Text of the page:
Should I Draw You A Picture?
April 18, 2016 | By Andrew Sperling
Parole, learning disability, autism and fair hearings
In To Kill A Mockingbird, a black man, Tom Robinson, is accused and convicted of raping a white woman. He is represented by a fearless and principled lawyer, Atticus Finch who, despite his best efforts, fails to save his client. Harper Lee’s masterpiece demonstrates how difficult it is to secure a fair hearing. The level of prejudice and ignorance in the society Lee portrays lead us to anticipate a guilty verdict. As readers, we get to be jurors too – the author does not tell us whether Robinson is guilty, but we draw our conclusions from the evidence and from Finch’s well-constructed defence.
A few years ago, I acted for a black man - ‘Jim’ (not his real name) - who had been convicted of raping a white woman. There was no question that he was guilty. He was one of the first Imprisonment for Public Protection (IPP) prisoners. IPPs do not have a fixed release date. They can only be released if they can persuade the Parole Board that they no longer pose a risk of serious harm.
Jim had a very significant learning disability and no idea what his sentence meant. When I first met him, he asked me when he was going home. I explained to him that I had no idea and tried to help him to understand the parole process. He had completed a treatment programme. He had either not understood the programme at all or was incapable of explaining anything about it. He told me that he had ‘learned good’ from it and would ‘never do that again’.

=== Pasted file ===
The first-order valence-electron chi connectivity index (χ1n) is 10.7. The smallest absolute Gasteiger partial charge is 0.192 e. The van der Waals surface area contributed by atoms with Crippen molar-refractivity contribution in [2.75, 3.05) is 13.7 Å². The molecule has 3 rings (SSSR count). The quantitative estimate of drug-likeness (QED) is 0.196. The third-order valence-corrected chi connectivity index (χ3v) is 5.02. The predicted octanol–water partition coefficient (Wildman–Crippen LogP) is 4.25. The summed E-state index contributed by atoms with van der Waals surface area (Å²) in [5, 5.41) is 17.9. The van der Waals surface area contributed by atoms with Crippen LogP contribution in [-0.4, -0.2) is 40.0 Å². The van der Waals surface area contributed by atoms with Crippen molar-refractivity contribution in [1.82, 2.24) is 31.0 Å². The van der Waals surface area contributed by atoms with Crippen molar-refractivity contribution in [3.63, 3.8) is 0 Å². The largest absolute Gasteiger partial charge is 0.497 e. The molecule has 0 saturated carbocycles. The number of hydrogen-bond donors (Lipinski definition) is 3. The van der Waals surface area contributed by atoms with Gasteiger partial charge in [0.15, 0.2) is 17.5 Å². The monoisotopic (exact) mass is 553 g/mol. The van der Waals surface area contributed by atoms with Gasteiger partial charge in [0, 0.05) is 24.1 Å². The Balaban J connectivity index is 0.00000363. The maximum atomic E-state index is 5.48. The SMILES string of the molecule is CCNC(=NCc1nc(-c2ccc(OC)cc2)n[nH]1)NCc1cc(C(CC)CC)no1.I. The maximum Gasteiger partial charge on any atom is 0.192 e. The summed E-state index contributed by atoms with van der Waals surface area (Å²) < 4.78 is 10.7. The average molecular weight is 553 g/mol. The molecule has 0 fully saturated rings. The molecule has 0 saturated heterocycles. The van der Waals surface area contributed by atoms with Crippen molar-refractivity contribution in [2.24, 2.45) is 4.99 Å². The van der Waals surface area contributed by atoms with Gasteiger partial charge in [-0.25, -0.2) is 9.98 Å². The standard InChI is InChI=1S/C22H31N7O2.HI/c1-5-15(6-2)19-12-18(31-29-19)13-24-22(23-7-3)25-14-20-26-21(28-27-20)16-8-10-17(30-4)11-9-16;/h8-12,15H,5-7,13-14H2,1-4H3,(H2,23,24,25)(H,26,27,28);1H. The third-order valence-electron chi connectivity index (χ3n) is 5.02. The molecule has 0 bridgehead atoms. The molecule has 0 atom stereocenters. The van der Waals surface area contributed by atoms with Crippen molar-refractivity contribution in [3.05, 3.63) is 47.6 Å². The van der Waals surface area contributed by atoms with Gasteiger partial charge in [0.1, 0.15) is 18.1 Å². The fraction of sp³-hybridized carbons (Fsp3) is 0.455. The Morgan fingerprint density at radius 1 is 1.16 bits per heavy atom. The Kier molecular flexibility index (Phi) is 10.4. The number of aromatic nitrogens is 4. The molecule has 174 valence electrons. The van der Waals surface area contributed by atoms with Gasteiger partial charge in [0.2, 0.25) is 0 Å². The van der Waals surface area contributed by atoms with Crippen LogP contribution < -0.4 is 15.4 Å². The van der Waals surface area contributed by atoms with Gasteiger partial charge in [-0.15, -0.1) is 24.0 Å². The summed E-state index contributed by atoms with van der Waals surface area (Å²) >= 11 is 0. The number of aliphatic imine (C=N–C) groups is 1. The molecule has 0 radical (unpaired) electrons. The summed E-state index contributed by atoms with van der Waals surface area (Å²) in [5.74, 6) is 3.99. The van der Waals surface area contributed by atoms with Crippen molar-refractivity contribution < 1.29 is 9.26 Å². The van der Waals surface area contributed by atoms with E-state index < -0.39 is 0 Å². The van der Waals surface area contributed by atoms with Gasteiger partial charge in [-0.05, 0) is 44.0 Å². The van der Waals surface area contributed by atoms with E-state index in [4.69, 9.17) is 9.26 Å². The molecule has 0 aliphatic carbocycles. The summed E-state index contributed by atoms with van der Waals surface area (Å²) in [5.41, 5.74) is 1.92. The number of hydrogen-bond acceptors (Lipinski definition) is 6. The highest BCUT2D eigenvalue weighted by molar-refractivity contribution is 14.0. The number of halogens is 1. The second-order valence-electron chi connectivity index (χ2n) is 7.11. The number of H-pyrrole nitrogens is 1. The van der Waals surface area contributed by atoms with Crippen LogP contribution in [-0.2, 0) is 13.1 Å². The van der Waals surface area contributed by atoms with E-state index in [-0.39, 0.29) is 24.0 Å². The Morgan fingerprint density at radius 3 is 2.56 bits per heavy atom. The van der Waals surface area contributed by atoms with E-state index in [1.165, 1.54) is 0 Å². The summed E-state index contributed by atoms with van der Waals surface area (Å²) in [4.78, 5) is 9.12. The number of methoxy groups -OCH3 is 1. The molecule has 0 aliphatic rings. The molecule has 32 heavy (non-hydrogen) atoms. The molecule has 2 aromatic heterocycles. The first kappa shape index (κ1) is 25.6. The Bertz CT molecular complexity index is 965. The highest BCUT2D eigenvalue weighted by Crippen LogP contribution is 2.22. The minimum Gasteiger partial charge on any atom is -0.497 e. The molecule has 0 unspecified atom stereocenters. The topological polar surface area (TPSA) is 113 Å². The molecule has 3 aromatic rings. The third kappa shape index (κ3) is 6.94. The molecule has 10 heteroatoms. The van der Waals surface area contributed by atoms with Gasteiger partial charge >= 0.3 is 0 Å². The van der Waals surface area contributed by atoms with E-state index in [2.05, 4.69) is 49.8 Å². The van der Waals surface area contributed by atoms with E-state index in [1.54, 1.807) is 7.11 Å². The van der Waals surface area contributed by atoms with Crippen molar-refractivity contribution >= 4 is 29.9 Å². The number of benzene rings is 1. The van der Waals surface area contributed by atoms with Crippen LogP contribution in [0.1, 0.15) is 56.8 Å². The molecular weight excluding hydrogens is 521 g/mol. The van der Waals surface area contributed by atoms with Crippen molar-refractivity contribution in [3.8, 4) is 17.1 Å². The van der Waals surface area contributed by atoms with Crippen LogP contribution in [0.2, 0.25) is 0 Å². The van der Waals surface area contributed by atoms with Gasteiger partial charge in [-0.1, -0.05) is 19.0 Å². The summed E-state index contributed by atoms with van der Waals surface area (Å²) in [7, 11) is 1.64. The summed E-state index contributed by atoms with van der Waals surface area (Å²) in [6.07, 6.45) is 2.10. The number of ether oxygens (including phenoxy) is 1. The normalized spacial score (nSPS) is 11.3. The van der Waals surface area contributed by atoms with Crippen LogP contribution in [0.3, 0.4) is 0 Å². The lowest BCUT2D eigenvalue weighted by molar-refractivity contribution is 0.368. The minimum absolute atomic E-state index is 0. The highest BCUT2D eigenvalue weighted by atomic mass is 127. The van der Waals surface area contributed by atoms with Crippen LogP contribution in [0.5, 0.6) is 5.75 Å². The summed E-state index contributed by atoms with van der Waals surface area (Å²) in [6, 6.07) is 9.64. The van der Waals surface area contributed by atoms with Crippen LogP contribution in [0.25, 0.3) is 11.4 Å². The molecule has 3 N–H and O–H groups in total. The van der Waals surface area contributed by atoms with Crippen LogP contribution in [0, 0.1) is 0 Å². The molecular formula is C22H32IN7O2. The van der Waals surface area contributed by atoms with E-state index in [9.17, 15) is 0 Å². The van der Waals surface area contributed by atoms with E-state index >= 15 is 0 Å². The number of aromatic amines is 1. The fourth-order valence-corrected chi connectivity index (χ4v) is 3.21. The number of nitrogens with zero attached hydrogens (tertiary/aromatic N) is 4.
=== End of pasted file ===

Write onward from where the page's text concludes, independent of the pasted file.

When I visited Jim a second time, he repeated the exact same phrases and asked again when he would be going home. This pattern recurred over three years during which I gradually found out more about him with the help of family members I had tracked down. They explained that he had never been the same since an accident in Jamaica which they thought had damaged his brain. I developed methods of conveying basic information to him including drawing pictures and diagrams and negotiated with prison and probation staff and local authorities to get him to a point where he could make a realistic application for release.
For understandable reasons, it is not easy for prisoners who have committed serious offences to persuade the Parole Board to release them. It often requires years of treatment, developing insight into the reasons for their behaviour then planning and building release plans which manage their risk. This is easier for prisoners who have a reasonable level of education, access to programmes they can understand and the ability to provide instructions to lawyers acting for them. Prisoners with learning disabilities or significant communication difficulties have far more obstacles. It is not easy to negotiate with staff and local authorities when you do not understand who they are or what their roles are. It is not easy to explain a ‘risk management plan’ when you do not have the faintest idea what that is.
Prisoners who are on the autistic spectrum, even those without a learning disability, are likely to find the parole process difficult to navigate. They may have a particular way of understanding the world and interacting with it. This may contribute to patterns of behaviour which can be very problematic in a prison environment and create serious barriers to progress. Two examples: